Symposium #3 - Learn About the Process to Adopt and Implement Social Accountability Standards


Nicholas Torres, M.Ed, is the Executive Director of The Network: Towards Unity for Health where he provides governance, strategy, and financial oversight. He also serves as CEO and President (Interim) for The Alliance for Health Equity Foundation, is Co-Founder and manager of Social Innovations Partners which publishes the Social Innovations Journal. He teaches Nonprofit Leadership, Social Policy, and Social Entrepreneurship at University of Pennsylvania.

Mohamed Elhassan Abdalla Elsayed, PhD is Senior Lecturer in Medical Education, School of Medicine - Faculty of Education and Health Sciences, at the University of Limerick. His research interests in Medical Education are in the areas of social accountability of Medical Schools, Teaching and learning, Accreditation, and Cost and Value.

Capacity Building Group Deliverables

The Network Towards Unity for Health (TUFH) is leading a capacity-building group over a five-year period, aiming to drive social accountability in medical and health professional schools worldwide. The work at TUFH is a global movement categorized into three subgroups (1) advocacy, (2) standards, and (3) capacity building. In order to build capacity, TUFH provides institutions with various tools to do so. The tools include hosting symposiums, providing courses, using the Indicators in Social Accountability Institutional Self Assessment Tool (ISAATT), and hosting a fellowship program. These tools help institutions to develop advocacy strategies and revise social accountability standards. 

Once institutions get involved, they often ask, “Where do we start?”. The first and most important step is engagement with members of your institution. The next step is phase selection, where the institution selects from a set of 8 standards to describe what phase they are currently at. Once these steps are complete, the institution has an action plan which outlines the work that needs to be done to become fully socially accountable within the next 1-5 years. TUFH hopes to utilize this tool to promote partner institutions as socially accountable institutions to provide recognition, help them advance their mission statement, and encourage other institutions to join.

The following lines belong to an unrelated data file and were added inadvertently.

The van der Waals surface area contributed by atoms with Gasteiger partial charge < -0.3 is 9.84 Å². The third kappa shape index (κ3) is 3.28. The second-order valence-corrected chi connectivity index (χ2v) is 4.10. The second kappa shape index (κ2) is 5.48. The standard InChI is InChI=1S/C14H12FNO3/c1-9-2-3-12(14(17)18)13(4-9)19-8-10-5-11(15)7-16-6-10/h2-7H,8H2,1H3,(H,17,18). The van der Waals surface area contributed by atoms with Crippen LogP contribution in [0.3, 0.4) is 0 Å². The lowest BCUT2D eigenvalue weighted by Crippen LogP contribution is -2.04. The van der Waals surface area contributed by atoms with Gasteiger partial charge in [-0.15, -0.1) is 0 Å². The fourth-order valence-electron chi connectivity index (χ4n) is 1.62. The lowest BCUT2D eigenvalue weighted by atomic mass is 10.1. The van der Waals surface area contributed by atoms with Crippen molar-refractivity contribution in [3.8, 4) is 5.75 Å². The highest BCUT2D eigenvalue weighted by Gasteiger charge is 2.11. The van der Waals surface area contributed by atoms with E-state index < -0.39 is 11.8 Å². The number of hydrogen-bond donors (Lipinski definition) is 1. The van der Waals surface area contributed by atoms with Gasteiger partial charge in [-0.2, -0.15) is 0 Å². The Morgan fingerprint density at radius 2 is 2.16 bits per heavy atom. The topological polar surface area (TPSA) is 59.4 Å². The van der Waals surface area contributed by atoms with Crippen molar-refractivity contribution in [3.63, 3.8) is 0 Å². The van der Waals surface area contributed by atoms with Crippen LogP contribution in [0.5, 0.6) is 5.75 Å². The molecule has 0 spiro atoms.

What is the societal impact?

The societal impact on population health and social determinants of health is also emphasized by utilizing the ISAATT. There has been the creation of an oversight committee with the goal of expanding offerings in four languages: English, Spanish, Portuguese, and French. The project requires collaboration with global leaders and the eventual goal of expanding the program and developing formal courses for participating institutions.

TUFH partnered with the University of Limerick to expand upon the action plans, to also create formal courses that institutions can engage with. Furthermore, a partnership with PAHO was created to provide a virtual campus where these courses can be accessed. 

Building Capacity

The University of Limerick offers two types of capacity-building offerings: seminars and courses with TUFH. The Limerick Seminar on Social Accountability (LiSSA) runs biannually and is offered to the wider community; it takes a conceptual approach focusing on how institutions can understand and implement concepts of social accountability. The University of Limerick and TUFH offer seminars on social accountability every three months, primarily to TUFH members. These seminars take a practical approach; typically, a topic is provided with a brief overview, and groups enter groups where they discuss steps that can be taken to implement social accountability in regard to the given topic. Lastly, two versions of online courses are offered through WHO-EMRO for faculty members and students. 

Group Discussion

The discussion in breakout rooms highlighted the challenges faced in implementing social accountability, such as institutional culture, leadership issues, and resource limitations for community-based education. The need for engaging students and integrating social accountability into the curriculum was stressed, along with the importance of gaining leadership buy-in and engaging accrediting bodies.

Participants emphasized the significance of tailored capacity-building initiatives, the role of communication in sharing success stories, and the need to view accrediting bodies as partners in continuous quality improvement rather than mere auditors. Moreover, they discussed the necessity of interdisciplinary engagement involving researchers and establishing a comprehensive communication strategy to facilitate knowledge sharing between institutions.

The Social Accountability Fellowship program, a key project component, aims to encourage the design and implementation of social accountability principles in participating institutions. The fellowship offers financial support and encourages a team approach, emphasizing the importance of institutional commitment and support.


Stay in touch - there's more to come.

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